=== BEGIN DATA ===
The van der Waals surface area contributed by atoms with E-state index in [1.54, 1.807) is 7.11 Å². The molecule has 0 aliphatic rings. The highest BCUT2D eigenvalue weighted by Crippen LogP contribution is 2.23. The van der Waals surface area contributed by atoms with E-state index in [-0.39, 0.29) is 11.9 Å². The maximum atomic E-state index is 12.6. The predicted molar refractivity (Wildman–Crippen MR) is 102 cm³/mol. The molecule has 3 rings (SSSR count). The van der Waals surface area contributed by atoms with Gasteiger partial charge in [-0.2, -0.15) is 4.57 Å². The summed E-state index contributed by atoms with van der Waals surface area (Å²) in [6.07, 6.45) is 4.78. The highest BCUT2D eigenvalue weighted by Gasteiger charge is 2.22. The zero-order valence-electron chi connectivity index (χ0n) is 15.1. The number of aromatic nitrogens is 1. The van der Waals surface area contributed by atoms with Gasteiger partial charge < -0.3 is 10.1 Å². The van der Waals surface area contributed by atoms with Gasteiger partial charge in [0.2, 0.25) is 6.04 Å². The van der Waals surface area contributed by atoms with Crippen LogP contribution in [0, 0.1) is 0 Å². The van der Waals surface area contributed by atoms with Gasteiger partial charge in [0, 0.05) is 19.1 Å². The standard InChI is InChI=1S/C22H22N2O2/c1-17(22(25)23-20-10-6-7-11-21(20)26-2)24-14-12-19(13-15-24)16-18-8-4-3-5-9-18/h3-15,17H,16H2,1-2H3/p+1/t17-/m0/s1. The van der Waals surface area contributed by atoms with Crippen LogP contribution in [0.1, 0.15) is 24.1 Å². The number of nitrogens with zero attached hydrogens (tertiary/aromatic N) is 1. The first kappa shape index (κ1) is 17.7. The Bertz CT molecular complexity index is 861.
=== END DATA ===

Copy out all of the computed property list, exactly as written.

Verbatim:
The van der Waals surface area contributed by atoms with E-state index in [1.54, 1.807) is 7.11 Å². The molecule has 0 aliphatic rings. The highest BCUT2D eigenvalue weighted by Crippen LogP contribution is 2.23. The van der Waals surface area contributed by atoms with E-state index in [-0.39, 0.29) is 11.9 Å². The maximum atomic E-state index is 12.6. The predicted molar refractivity (Wildman–Crippen MR) is 102 cm³/mol. The molecule has 3 rings (SSSR count). The van der Waals surface area contributed by atoms with Gasteiger partial charge in [-0.2, -0.15) is 4.57 Å². The summed E-state index contributed by atoms with van der Waals surface area (Å²) in [6.07, 6.45) is 4.78. The highest BCUT2D eigenvalue weighted by Gasteiger charge is 2.22. The zero-order valence-electron chi connectivity index (χ0n) is 15.1. The number of aromatic nitrogens is 1. The van der Waals surface area contributed by atoms with Gasteiger partial charge < -0.3 is 10.1 Å². The van der Waals surface area contributed by atoms with Gasteiger partial charge in [0.2, 0.25) is 6.04 Å². The van der Waals surface area contributed by atoms with Crippen LogP contribution in [0, 0.1) is 0 Å². The van der Waals surface area contributed by atoms with Gasteiger partial charge in [0, 0.05) is 19.1 Å². The standard InChI is InChI=1S/C22H22N2O2/c1-17(22(25)23-20-10-6-7-11-21(20)26-2)24-14-12-19(13-15-24)16-18-8-4-3-5-9-18/h3-15,17H,16H2,1-2H3/p+1/t17-/m0/s1. The van der Waals surface area contributed by atoms with Crippen LogP contribution in [0.1, 0.15) is 24.1 Å². The number of nitrogens with zero attached hydrogens (tertiary/aromatic N) is 1. The first kappa shape index (κ1) is 17.7. The Bertz CT molecular complexity index is 861.